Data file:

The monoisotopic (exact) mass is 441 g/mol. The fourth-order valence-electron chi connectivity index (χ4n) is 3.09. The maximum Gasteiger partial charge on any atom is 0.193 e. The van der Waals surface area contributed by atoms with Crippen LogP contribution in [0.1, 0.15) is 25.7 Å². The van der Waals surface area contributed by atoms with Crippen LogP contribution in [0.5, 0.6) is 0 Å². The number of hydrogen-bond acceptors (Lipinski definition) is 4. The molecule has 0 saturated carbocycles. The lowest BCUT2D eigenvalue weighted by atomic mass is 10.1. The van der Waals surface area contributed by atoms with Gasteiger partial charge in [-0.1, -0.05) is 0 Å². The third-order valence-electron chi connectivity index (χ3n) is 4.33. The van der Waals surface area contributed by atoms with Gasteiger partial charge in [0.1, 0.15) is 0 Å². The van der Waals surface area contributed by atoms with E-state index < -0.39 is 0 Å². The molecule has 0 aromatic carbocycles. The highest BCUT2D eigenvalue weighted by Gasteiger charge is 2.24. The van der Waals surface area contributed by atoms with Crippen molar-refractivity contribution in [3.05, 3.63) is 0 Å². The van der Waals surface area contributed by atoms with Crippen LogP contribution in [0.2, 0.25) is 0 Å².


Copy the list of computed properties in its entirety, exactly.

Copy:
The monoisotopic (exact) mass is 441 g/mol. The fourth-order valence-electron chi connectivity index (χ4n) is 3.09. The maximum Gasteiger partial charge on any atom is 0.193 e. The van der Waals surface area contributed by atoms with Crippen LogP contribution in [0.1, 0.15) is 25.7 Å². The van der Waals surface area contributed by atoms with Crippen LogP contribution in [0.5, 0.6) is 0 Å². The number of hydrogen-bond acceptors (Lipinski definition) is 4. The molecule has 0 saturated carbocycles. The lowest BCUT2D eigenvalue weighted by atomic mass is 10.1. The van der Waals surface area contributed by atoms with Gasteiger partial charge in [-0.1, -0.05) is 0 Å². The third-order valence-electron chi connectivity index (χ3n) is 4.33. The van der Waals surface area contributed by atoms with Gasteiger partial charge in [0.1, 0.15) is 0 Å². The van der Waals surface area contributed by atoms with E-state index < -0.39 is 0 Å². The molecule has 0 aromatic carbocycles. The highest BCUT2D eigenvalue weighted by Gasteiger charge is 2.24. The van der Waals surface area contributed by atoms with Crippen molar-refractivity contribution in [3.05, 3.63) is 0 Å². The van der Waals surface area contributed by atoms with Crippen LogP contribution in [0.2, 0.25) is 0 Å².